China look set to dominate track cycling at the Asian Games when it gets underway on Saturday, with Olympic women’s sprint bronze medallist Guo Shuang tipped to go for a world record.
There are 10 gold medals up for grabs, with men going in six disciplines (sprint, team sprint, individual pursuit, team pursuit, Keirin, point race) and the women in four (500m time trial, sprint, individual pursuit, point race).
China’s track cycling coach Daniel Morelon, a four-time Olympic champion and seven-time world champion from France, was in bullish mood ahead of the event which runs until Wednesday.
“All my cyclists are talented,” Morelon said. “My cyclists need to continue to train more and take part in more international competition, and they will succeed. Guo Shuang is the best on my team now. I do not worry about her at all. The Asian Games is not the biggest event for her. She is a veteran cyclist and very experienced.”
Shuang added: “This will be my second time to take part in the Asian Games … But track cycling is a game of chances. I can’t be sure I will win.”
Shuang’s male team-mate Zhang Lei, however, tipped the reigning Asiad champion in the sprint and 500m time trial events to go for a world record. “She may break the world record during the Asian Games,” he said. “She has broken it several times in national games.”
Lei, 29, and his younger brother Miao, 22, make up a formidable Chinese men’s team, and the duo will go together in the team sprint and Keirin, with Lei also racing the individual sprint.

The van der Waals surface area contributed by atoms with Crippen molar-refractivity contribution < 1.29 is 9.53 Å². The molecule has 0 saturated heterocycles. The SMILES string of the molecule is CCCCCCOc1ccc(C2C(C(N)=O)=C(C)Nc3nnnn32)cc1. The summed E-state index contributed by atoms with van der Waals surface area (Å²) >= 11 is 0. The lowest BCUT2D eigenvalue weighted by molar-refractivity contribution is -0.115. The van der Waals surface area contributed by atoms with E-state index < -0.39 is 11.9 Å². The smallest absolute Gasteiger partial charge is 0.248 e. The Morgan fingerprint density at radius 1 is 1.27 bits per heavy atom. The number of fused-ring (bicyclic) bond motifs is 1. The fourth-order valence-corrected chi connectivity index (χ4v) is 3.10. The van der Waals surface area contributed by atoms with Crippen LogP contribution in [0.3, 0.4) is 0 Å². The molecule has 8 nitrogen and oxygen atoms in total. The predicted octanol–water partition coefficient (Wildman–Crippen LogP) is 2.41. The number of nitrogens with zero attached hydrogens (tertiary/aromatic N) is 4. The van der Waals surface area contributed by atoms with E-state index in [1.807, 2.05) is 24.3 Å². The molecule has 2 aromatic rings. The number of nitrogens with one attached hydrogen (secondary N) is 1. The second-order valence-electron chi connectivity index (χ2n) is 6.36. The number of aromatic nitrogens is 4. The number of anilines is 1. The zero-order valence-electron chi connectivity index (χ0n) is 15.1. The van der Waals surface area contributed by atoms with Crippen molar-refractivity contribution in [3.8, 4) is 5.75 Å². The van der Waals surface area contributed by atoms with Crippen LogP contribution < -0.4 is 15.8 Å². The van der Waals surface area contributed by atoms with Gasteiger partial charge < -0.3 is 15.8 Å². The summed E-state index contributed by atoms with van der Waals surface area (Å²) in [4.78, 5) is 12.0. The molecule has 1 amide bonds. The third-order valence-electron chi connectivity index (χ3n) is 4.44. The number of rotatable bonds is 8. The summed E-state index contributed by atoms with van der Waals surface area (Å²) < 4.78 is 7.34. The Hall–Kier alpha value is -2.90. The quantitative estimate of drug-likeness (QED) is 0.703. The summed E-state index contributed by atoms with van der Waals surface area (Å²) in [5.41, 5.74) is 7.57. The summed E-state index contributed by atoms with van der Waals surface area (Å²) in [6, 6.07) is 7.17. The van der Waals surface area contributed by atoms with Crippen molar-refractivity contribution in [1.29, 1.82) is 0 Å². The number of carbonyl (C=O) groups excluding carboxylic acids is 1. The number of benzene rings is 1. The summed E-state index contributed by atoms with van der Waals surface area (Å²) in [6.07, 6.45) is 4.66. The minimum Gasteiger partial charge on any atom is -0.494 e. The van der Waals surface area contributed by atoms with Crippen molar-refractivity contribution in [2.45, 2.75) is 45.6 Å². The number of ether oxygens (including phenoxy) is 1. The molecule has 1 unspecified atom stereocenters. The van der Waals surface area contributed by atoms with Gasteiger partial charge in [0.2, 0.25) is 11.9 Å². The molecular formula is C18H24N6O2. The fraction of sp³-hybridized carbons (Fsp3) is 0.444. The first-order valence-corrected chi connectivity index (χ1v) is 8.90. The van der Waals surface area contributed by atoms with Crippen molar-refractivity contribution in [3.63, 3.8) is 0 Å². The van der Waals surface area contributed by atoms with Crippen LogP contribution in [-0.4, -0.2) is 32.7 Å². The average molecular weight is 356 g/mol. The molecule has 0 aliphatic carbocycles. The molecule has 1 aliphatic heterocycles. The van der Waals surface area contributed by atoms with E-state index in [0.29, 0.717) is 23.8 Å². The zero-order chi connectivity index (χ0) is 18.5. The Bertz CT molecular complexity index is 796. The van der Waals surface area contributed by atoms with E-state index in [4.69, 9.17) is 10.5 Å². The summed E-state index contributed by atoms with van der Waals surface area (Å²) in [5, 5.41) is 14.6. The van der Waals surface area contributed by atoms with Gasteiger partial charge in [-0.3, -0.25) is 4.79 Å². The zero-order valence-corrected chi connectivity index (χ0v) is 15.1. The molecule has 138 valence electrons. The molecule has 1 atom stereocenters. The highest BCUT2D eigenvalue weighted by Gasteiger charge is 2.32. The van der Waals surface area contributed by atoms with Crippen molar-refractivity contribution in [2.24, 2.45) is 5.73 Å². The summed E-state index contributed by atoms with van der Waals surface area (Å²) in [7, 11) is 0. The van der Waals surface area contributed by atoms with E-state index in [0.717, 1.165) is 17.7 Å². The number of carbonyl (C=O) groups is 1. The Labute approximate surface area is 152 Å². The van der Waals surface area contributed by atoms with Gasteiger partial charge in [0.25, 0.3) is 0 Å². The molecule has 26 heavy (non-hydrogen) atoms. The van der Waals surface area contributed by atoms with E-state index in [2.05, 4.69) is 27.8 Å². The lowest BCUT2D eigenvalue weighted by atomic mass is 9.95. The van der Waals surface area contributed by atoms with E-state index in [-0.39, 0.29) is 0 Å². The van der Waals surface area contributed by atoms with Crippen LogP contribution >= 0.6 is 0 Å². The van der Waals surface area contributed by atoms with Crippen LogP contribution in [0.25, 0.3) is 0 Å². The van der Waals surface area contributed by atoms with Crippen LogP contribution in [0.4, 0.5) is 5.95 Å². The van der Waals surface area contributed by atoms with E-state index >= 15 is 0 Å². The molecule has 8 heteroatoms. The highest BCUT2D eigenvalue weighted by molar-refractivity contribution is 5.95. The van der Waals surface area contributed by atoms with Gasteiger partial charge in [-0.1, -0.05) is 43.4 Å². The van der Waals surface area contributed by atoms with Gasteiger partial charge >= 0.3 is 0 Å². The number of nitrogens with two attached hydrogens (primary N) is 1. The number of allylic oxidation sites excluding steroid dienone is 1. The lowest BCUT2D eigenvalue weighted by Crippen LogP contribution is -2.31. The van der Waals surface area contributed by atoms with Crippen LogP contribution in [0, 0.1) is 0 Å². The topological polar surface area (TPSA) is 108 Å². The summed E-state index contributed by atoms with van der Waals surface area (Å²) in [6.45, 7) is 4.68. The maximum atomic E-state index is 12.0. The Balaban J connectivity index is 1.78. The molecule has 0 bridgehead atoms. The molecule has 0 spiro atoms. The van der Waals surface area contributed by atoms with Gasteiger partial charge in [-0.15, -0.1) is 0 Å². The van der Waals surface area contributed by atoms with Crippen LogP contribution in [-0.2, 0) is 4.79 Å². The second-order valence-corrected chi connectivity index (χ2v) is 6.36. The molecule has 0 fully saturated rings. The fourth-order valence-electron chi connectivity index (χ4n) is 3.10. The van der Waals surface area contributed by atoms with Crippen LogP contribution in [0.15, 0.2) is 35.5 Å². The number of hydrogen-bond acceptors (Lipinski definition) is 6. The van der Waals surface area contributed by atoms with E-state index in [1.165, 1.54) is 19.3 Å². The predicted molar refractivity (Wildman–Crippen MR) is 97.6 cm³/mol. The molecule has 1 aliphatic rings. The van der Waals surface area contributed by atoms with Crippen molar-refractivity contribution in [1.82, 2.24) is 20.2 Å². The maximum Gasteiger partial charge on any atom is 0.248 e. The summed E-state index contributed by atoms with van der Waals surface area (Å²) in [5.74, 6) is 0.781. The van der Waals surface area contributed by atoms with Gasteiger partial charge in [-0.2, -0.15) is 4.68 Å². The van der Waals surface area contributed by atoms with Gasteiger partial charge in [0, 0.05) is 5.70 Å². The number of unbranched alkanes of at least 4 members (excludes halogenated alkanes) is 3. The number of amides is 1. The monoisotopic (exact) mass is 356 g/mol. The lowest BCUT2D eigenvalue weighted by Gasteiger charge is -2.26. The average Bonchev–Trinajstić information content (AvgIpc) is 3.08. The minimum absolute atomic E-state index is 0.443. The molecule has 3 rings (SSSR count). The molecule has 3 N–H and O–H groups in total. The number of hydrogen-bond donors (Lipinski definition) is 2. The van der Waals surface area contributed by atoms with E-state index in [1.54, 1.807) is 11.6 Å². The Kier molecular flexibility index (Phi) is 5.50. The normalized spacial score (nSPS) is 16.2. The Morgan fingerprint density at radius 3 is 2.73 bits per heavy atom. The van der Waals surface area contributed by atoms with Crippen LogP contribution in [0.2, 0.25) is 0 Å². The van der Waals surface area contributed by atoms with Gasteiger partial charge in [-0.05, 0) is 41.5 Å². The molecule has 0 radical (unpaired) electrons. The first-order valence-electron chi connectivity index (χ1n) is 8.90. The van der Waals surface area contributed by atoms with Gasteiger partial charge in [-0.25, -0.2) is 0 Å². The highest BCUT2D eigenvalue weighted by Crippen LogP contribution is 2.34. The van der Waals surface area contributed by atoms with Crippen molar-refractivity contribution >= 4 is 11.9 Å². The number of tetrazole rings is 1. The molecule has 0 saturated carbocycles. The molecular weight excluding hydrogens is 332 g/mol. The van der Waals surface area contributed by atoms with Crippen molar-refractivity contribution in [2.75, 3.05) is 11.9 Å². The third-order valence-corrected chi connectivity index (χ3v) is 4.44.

Lei was keen to play up the chances of his younger sibling, saying: “He is one of the most promising young cyclists in the national team. I don’t think of him as a brother, but just as another competitor when racing. I certainly don’t take it easy when competing with him in the same event.”
Standing in the way of a potential Chinese whitewash are the Malaysian team, spearheaded by two-time Asiad silver medallist Josiah Ng. “I’ve already got two silver medals from the Asian Games and I want a gold,” he said.
His team’s Australian coach John Beasley put a realistic spin on their standing in comparison to China.
“We’re far behind the Chinese team,” Beasley said, adding that the Malaysians were, however, optimistic about ending a 40-year gold medal drought after winning their first-ever Commonwealth Games track medals in Delhi last month.
“We did a good job at the Commonwealth Games and I hope we can get at least one gold medal at the Asian Games,” said Beasley.
“There will only be one Chinese rider in the 500m time trial so I think that is the best chance we have.”
The sprint, keirin and team sprint will be Malaysia’s main chance of their first Asiad gold since Ng Joo Ngan and Daud Ibrahim produced a double at the Bangkok Games in 1970.
As well as China, South Korea and Japan will be a threat when the track events start on Saturday.